Tuesday, September 20, 2005

Stubbed Toes and Stitches

Once I was walking through my parent’s room in the dark. They had been out of town and there was a suitcase on the floor that I didn’t see. I straddled the latch of their suitcase between my “pinky toe” and whatever you call the toe next to it. Hard! I had to go get stitches between my toes! The healing was worse than the hit!

I wish I could have decided then and there that I would never straddle my toes on a suitcase latch or even stub a toe again, but I couldn’t. The only way to keep from stubbing your toe is to stand still – all the time. That’s just not an option.

To get somewhere, you’ve got to move. When you move, there is potential for toe stubs. It is only in movement, however, that there is potential for getting somewhere. I believe that going nowhere is worse than getting hurt in the travel.

Paul talked about his own race in life. He declared that he would press on toward the goal to win the prize to which God had called him in Christ Jesus (Phil 3:14). He knew that his race meant stubbed toes and stitches, but he also knew that races aren’t won standing still. Been hurt? What do you need to get back in the race? Scared of getting hurt? The prize from God is worth the pain. That’s a promise! That’s Life at Work!

Thursday, September 15, 2005

Happily-Ever-After Depends on Today

Life at Work
“It is only possible to live happily-ever-after on a day-to-day basis” – Margaret Bonano.

Do you want to have a great marriage 5 years from now? Ten years? Twenty-five, forty, and fifty years from now? I hope you are planning on that. I hope you dream about it, and talk about your dream with your spouse. Whatever happiness you’ll find on your anniversary fifteen years from today depends on what you do today and tomorrow.

The age old wisdom of Proverbs offers this instruction that can be applied to your marriage today:

“Do not say to your neighbor (or spouse),
‘Come back later; I'll give it tomorrow’--
when you now have it with you.”

You’ve got some great things to give to your spouse today. Maybe you’ve been holding them back for some reason. No reason is good enough if you want to live happily-ever-after. You’ve got to create that day-to-day. Give your spouse your gifts of love, attention, fun, and commitment today! That’s Life at Work!

Thursday, September 08, 2005

The Jesus Perspective: Blessed are those who Mourn

The Baby Centre lists seven reasons why babies cry. I noticed that being in pain is not one of them, so the list is not exhaustive. Maybe this list is the seven reasons babies cry when there isn’t an obvious pain source. Here are the reasons a baby would tell you she is crying if she could talk:

I need food
I need to be comfortable
I need to be warm — and not too hot or too cold
I need to be held
I need a rest
I need something to make me feel better
I need something ... but I don't know what

Are you thinking what I’m thinking? Those are the reasons I cry! I don’t think that means I’m a baby. I think it means that those things that make us mourn stay pretty consistent and last a lifetime. I’m glad that Jesus said, “Blessed are those who mourn for they will be comforted.” That’s not just a word for babies. It’s a word for me.

Jesus knew when he said “Happy are the mourners” that some don’t mourn. They never allow themselves to feel hungry, uncomfortable, cold, alone, weary, less than perfect, or unsatisfied. They take care of themselves. Oh, maybe they’ll give to another if they aren’t put out any by their giving; but they will never have to ask for comfort. They make sure they are comfortable.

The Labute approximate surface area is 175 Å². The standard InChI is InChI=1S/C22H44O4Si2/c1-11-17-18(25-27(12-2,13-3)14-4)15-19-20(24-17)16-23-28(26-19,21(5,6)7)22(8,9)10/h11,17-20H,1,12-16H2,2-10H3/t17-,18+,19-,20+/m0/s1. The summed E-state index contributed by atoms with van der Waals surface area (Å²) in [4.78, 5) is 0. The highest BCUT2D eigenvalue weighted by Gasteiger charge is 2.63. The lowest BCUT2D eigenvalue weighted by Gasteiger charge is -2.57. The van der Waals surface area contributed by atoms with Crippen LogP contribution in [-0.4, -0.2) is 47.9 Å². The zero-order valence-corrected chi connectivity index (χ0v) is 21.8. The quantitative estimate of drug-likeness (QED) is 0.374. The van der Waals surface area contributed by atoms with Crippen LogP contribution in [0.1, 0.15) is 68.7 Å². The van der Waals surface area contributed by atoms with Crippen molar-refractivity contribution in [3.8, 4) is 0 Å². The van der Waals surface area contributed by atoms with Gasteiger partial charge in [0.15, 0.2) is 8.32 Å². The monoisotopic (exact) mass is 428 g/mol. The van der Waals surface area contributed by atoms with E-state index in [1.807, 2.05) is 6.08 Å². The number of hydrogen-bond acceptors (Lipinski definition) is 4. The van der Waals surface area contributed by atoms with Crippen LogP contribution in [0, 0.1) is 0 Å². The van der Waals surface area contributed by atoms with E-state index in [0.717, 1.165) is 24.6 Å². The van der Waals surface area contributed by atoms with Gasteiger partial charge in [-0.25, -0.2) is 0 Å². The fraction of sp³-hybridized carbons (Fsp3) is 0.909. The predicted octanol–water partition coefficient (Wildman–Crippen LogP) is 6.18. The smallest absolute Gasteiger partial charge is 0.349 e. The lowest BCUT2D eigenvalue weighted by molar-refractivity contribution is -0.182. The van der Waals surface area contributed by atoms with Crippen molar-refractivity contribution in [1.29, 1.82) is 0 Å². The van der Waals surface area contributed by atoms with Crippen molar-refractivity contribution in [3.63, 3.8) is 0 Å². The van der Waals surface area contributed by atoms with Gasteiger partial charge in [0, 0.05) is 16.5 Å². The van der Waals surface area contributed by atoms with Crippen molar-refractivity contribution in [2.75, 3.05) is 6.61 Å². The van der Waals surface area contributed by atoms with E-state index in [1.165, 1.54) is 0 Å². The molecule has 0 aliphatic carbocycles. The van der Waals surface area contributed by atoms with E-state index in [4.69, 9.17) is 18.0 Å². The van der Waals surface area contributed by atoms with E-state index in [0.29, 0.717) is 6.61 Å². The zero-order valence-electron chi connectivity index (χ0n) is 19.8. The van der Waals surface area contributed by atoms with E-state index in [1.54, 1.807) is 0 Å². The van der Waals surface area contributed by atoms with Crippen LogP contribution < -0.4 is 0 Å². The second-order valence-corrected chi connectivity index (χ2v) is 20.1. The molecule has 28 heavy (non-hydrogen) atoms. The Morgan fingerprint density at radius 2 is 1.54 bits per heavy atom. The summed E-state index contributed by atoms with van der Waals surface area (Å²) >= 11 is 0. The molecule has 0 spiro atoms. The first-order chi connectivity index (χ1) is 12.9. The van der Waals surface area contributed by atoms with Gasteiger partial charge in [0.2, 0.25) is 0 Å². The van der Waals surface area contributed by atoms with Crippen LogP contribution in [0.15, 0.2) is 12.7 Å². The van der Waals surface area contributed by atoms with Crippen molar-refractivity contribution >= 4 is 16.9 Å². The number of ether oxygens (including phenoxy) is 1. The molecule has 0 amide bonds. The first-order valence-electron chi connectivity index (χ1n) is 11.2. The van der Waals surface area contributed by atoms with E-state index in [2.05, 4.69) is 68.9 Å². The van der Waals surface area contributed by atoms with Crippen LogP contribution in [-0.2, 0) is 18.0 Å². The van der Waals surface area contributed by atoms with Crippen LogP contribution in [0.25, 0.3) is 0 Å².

The assumption of Jesus is that all of us have reason to mourn, but people who have hardened their hearts – like those who won’t acknowledge sin, feel compassion for others, admit their inadequacy, or recognize their helpless estate – never will.

As Matthew tells the story, those who won’t mourn simply miss out on the blessing of comfort. But Luke reveals more. He tells us that Jesus went on to say, “Woe to you who laugh now. You will mourn and weep.”

Those who don’t mourn have shut their hearts from the reality of their own insufficiency and from the pain of others. Jesus said that those who will keep their hearts open will receive comfort. That’s good. That’s Life at Work!

Tuesday, September 06, 2005

Thanks for Helping

John, Al, Mike, Gary and their families appreciate people like you for your generosity and concern towards people like them. They are friends of mine who cannot live in their own homes because of Hurricane Katrina. They are victims of what will likely be declared the worst natural disaster in American history. People like you, many of you, have contributed to organizations that are going to help the displaced and despairing thousands. Some of you have volunteered your own time in our town and cities nearby to serve hand in hand with other volunteers, and face to face with those who have lost nearly everything.

I believe that’s something of God in you, prompting you to do something for others who are hurting. I believe that when God created us in his own image, he placed in us a conscience that carries a seed of God’s own character. That’s why I believe that ultimately, for all that any of us do, God gets the glory.

But some people suppress that urge in them to help the hurting. Some sear their consciences with flames of greed and self-centeredness. They don’t respond to that voice on the inside that says “love your neighbor.”

You’ve let your heart have your ear. And you’ve helped. My friends in south Mississippi would have me tell you, “Thanks.” I’ll say it, too. “Thanks!” That’s Life at Work!